Rocket German is probably the most humorous of all four, peppered with tongue-in-cheek humor. And having a written transcript of the lesson was very helpful. Arguably, it may be the simplest to learn from amongst the others, but then again, if you cannot establish patterns in the dialogue in which to build upon, what's the use? Again, you are merely memorizing and translating dialogue, without necessarily understanding the sentence structure. There is supplemental material on their webpage to accompany said lessons [and somewhat helpful at that]. But this is the core of their program - memorization.
The Fluenz program was relatively easy to adapt to, as they use a linear format and each lesson builds upon what you have learned previously [like Pimsleur]. But the personable approach, via video, as well as the workouts makes it easier for you to learn the German language.
Fluenz is not without its issues. It has been said that one's strength can also be its weakness, and in the case of Fluenz, one may say that this applies as well. Should a video have had errors in it [i.e. mispronunciation], you will know right off the bat, because there are little gaps here and there. In the case of the German instructor, she butchers some English words as well as she clearly reads off cue-cards.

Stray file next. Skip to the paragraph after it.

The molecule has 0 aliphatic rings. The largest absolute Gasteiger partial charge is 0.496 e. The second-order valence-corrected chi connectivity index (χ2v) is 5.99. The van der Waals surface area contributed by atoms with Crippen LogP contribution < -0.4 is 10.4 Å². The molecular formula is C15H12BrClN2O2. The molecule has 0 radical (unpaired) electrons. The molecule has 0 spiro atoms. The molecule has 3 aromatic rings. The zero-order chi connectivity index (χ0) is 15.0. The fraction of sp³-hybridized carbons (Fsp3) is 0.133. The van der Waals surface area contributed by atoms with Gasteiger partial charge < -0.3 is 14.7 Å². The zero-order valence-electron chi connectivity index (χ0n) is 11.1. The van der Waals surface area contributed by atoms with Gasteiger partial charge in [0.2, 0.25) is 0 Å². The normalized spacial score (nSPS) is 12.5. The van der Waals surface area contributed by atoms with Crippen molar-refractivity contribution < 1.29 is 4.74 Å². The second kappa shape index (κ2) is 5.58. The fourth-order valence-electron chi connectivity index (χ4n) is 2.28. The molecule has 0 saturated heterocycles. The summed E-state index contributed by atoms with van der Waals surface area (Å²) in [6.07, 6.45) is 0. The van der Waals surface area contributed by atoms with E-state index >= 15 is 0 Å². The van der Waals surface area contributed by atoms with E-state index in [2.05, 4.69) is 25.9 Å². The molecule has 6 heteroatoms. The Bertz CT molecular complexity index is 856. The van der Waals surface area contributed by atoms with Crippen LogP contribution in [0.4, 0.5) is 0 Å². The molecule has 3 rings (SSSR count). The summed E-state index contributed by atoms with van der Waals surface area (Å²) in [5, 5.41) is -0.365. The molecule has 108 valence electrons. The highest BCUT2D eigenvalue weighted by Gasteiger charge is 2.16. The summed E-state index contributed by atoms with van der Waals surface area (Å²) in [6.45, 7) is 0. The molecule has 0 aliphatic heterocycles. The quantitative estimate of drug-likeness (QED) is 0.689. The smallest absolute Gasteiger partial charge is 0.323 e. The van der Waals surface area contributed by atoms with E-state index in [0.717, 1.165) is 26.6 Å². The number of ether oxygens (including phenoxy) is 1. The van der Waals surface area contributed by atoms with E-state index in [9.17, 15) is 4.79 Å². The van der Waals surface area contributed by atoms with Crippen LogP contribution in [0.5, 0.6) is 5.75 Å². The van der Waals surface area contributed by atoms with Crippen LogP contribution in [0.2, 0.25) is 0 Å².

For me, like another reviewer echoed, this is not a deal-breaker. I can still tell what the instructor is trying to convey, and the lessons are excellent in themselves. You can tell a lot of time and effort was put into the instructional portion of the lessons. Besides, she speaks far better English than I do German, no doubt about it. I would rather have the video lessons forsake clean production in the interest of accuracy, and these guys strive for it.
Second, it really would be nice for Fluenz to develop a smaller, downsized version of their program for a portable device, such as the iPad. True, they do provide you with podcasts and flashcards, but they are not as effective or convenient as the Rosetta Stone offerings.
But one has to remember that this is a relatively small company, with limited resources, and the main product is what you are going for.
Finally, some will be off put by the cost of the program, on par with Rosetta Stone and Pimsleur. But in hindsight, had I known this was around at the time I purchased Rosetta Stone, I would have saved my money and bought Fluenz instead. Pimsleur is effective in its own right [again, if you thrive in an audio-only based environment], but pretty costly for just audio files. Rocket Languages is the cheapest of the lot, far cheaper, in fact, but again, basically memorizing dialogue and getting a chuckle or two in between.
For myself, Fluenz's program makes learning German [as much as it can be!] actually fun to learn, while providing you with a solid foundation on how the language is used properly. I found myself plowing through the lessons, as I couldn't wait to go onto the next one after completing the previous one. A program that can generate that level of enthusiasm only makes it easier to learn from.
I hope you found the above helpful. If you have any questions, I will check the comments section from time to time.